Prescribing pressures on vets and doctors are different and the two sets of data can’t be directly compared. But many of the animals under our care are livestock, and livestock should be a population of healthy animals. So I am proud to be CVO in a country where prescribing in animals is lower than it is in people – that’s the way it should be.

Christine standing in front of a presentation behind a lectern.
Speaking at the Antibiotic Guardian Awards on the UK 20-year Vision and 5-year NAP

I was able to share in and celebrate successes at the Antibiotic Guardian Awards Ceremony at the end of June, recognising excellence across ‘One Health’ in the field of AMR.  On the animal health side, the nominees had been working to find the best ways of rearing animals using minimal quantities of antibiotics, focusing on farm, herd and health management. The fact that this was the 5th year of the antibiotic guardian initiative and there was such a strong field of nominees for awards was a real credit to all those nominated.

Christine standing next to Joyce Dontwi
Christine with Ghana CVO, Joyce Dontwi, at the OIE General Session in May;

Fellow Women Ambassadors for International Animal Health

I’d like to round up this 2-part blog with a nod to fellow women ambassadors for international animal health and welfare.  I meet regularly with fellow Chief Veterinary Officers, Christianne Glossop (Wales) and Sheila Voas (Scotland) alongside Robert Huey (NI), to discuss animal health and welfare at UK level.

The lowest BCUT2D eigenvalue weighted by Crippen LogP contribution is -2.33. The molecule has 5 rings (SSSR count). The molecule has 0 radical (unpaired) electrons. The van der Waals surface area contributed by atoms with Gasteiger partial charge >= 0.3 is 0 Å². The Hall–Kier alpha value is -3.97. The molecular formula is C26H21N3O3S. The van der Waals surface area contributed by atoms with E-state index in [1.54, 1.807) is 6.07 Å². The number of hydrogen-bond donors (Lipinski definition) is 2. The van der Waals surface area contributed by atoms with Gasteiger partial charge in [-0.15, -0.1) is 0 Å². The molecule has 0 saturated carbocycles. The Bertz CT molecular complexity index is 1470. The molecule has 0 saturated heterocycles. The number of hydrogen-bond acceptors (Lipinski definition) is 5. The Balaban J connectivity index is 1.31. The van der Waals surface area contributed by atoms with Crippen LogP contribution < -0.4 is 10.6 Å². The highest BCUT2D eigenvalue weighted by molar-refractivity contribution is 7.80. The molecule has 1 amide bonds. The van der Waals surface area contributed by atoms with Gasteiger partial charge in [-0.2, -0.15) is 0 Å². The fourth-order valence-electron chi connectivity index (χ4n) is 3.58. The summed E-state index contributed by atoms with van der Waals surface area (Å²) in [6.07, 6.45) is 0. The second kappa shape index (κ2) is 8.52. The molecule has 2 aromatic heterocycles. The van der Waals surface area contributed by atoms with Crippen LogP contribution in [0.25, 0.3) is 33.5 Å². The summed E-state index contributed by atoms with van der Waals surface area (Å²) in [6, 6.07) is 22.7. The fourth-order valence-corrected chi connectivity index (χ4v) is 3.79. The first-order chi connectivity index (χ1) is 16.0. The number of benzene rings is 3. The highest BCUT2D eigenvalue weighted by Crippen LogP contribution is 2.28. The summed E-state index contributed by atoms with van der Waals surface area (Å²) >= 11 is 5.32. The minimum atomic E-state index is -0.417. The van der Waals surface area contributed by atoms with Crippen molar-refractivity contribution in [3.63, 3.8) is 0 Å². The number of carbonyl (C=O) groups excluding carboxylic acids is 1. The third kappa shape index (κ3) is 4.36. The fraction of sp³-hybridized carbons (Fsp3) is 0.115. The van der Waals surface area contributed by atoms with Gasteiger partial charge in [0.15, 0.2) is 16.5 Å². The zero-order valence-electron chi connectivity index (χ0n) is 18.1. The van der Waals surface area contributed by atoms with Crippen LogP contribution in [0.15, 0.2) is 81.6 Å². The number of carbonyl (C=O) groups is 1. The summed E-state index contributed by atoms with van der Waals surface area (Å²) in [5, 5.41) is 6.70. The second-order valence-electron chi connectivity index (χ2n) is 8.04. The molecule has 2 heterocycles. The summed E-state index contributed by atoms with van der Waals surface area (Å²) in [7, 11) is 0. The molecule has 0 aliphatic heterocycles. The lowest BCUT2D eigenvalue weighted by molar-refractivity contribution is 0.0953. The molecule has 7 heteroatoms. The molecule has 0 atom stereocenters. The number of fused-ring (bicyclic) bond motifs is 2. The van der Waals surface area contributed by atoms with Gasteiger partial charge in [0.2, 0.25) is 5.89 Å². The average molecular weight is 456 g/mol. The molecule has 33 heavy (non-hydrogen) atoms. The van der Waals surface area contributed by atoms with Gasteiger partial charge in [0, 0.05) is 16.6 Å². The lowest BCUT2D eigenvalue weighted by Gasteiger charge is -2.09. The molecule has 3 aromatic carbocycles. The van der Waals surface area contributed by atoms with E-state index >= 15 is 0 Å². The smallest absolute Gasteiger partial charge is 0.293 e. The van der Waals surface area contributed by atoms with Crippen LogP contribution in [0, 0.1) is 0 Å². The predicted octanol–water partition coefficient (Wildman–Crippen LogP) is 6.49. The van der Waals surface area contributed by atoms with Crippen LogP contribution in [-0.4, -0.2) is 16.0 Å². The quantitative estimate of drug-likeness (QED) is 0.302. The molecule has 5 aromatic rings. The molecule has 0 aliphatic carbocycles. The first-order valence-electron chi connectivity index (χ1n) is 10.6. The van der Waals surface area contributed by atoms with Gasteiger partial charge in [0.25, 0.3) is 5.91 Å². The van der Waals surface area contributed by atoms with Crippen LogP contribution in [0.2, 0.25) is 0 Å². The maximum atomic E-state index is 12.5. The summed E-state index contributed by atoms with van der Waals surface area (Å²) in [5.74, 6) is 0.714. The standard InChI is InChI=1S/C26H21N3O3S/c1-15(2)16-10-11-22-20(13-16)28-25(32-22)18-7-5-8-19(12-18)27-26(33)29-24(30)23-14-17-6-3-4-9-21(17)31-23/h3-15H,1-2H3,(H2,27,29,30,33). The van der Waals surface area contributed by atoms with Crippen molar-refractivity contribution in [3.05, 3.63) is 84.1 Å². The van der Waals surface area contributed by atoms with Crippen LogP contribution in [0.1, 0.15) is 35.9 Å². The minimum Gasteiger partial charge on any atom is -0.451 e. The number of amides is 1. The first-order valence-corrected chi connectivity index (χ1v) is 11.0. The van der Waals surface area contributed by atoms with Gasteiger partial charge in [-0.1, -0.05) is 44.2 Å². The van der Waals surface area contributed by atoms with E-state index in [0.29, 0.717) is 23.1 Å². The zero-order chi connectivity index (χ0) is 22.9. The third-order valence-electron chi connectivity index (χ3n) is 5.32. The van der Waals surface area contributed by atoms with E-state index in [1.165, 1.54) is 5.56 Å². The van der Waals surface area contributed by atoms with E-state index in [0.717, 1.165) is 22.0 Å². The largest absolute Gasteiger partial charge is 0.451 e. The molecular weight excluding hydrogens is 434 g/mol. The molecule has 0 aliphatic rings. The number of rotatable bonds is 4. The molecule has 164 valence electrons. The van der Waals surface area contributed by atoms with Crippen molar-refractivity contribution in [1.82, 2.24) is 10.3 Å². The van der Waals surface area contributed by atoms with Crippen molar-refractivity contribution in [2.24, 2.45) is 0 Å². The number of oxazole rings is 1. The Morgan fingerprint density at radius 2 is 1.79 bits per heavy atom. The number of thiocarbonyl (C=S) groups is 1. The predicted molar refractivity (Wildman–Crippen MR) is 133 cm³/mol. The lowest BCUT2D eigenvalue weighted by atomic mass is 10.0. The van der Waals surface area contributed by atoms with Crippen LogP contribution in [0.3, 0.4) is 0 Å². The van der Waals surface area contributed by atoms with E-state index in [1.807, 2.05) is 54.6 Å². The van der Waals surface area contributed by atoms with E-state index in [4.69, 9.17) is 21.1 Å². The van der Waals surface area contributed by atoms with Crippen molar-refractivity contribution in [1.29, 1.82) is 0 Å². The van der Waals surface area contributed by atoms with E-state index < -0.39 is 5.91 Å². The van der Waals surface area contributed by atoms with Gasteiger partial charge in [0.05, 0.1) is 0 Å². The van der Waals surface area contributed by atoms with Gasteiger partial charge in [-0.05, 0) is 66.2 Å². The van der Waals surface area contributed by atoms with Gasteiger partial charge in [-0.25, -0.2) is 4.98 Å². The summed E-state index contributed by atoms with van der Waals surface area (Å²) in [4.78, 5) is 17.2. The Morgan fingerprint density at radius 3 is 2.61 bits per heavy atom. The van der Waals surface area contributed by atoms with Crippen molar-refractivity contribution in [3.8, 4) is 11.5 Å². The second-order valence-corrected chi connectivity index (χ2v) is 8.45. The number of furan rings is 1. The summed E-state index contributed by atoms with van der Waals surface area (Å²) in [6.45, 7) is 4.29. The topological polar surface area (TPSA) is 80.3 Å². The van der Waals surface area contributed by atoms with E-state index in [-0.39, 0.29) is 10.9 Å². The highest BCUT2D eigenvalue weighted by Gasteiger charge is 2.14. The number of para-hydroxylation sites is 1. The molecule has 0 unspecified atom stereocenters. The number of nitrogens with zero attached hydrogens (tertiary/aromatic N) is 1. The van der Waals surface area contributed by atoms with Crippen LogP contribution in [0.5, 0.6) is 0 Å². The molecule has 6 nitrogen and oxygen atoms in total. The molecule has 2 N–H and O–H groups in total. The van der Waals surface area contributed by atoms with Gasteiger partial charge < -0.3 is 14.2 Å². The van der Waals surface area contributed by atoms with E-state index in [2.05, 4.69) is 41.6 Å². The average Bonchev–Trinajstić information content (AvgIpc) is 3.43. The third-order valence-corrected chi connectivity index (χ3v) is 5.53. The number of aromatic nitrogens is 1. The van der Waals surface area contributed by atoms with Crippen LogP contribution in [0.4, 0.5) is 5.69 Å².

Christine taking a photo with Christianne and Sheila.
A moment to relax with the Scotland CVO, Sheila Voas, and the Wales CVO, Christianne Glossop, between official meetings in Scotland in June.

There are areas of my work that overlap into the scientific realm, where I am able to team up with APHA Director of Scientific Services, Kath Webster, and the ‘One Health’ approach to AMR has led to good links with the outgoing Chief Medical Officer, Dame Sally Davies.  It is always a delight to meet fellow female CVOs from around the world and it was a joy to spend time at the OIE General Session with Joyce Dontwi, Ghana CVO.  I am proud to be a part of this growing network, supporting each other and their teams both within the UK and internationally.

Christine standing on a stage holding a micrphone next to Kath Webster
Christine sharing the platform with APHA Director of Scientific Services, Kath Webster, at the One Health Science Event in Paris in May